April 27, 2014 click on left end of black bar to play-pause
April 27, 2014
John 20: 19-31
Fr. George Smiga
Many American Indian tribes employ a rite of passage to initiate their members into adulthood. The details of the rite are secret and carefully guarded. On the longest night of the year, a young boy of 12 or 13 years is taken to a tree in the forest. There, alone, and without provisions or weapons, he is told to stand still until the dawn. The young boy must face the threat of wild animals, the darkness of the forest, and the terrible fear of the unknown. You can imagine how happy he must be when at last he sees the rays of the dawn. But then, he sees something else that makes him even happier, because at dawn, out from one of the trees nearby, steps his father. Although the boy thought he had been alone, his father was watching and guarding him all through the night.
The experience of the disciples in today’s Gospel can be compared to that of this young boy. Their story, like his, took place at night. They too were alone and afraid. They were alone because Jesus, to whom they had pledged their lives, had been brutally crucified. All their dreams of serving in his company had been brought to an abrupt end. They were afraid because the power of Rome that so efficiently brought Jesus to his death could at any time be turned against them. So they gathered behind locked doors and trembled in fear.
Then, suddenly, Jesus steps into the locked room and offers them peace. Everything changes in that greeting. The apostles now see that Jesus is alive. They realize, as did the young Indian boy, that although they thought they had been alone, Jesus had been watching them and guarding them. Now they could see and hear him. Now Thomas was invited to touch him. Jesus’ presence was obvious.
But the most important lines in today’s Gospel are the lines that Jesus says to Thomas: “Have you believed because you have seen me? Blessed are those who have not seen and yet have believed.” We are the ones that Jesus is blessing in those lines, because we have not seen his risen body and yet we have faith. You see, the reason the disciples saw the risen Christ was so that we do not need to see him. The reason that Thomas touched the risen Christ is so that we do not need to touch him. If we believe in the witness of the apostles, we can believe that Christ is near even when his presence is not obvious.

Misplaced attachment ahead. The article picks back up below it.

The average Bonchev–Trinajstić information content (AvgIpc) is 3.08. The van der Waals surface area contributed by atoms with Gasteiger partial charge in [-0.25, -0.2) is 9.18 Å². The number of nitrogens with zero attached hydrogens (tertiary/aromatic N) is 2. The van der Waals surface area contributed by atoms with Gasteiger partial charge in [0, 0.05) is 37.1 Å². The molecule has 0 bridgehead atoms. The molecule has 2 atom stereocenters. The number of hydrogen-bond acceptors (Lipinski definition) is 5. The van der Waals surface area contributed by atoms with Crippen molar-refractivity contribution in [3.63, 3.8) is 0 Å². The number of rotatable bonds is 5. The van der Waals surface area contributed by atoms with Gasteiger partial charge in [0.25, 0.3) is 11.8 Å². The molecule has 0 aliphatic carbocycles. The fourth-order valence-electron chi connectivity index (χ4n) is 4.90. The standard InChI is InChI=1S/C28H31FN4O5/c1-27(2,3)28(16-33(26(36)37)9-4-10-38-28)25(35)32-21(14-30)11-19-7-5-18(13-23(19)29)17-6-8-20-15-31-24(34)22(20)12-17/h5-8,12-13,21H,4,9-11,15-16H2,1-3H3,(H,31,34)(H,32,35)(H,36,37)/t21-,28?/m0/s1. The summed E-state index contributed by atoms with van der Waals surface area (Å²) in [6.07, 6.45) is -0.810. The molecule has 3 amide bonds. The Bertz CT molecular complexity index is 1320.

When we have to face a crisis in our life, when we lose someone that we love, are hurt by someone that we trusted, have to face the consequences of a terrible mistake, we want to see Jesus. We want the assurance that he is with us. But Easter tells us that even when Christ is not visible to us, we are visible to him. When we have to face decisions about our future—what school should we attend, who should we love, what career should we follow—we want to touch Christ. We want the confidence of knowing that he is with us to help us make the important decisions in our life. When we face sickness, when we begin to realize that our life is coming to an end, we want to hear Christ say to us, “Peace be with you,” so we will know that he will be there to greet us when our life is through.
The apostles were allowed to hear those words so that we do not need to hear them. If we cling to their witness, then we will know that Christ is truly risen. And with that faith we will not need to be afraid. Although at times it may seem like we are standing alone, Easter faith will tell us that Christ is watching and guarding us all through the long dark night.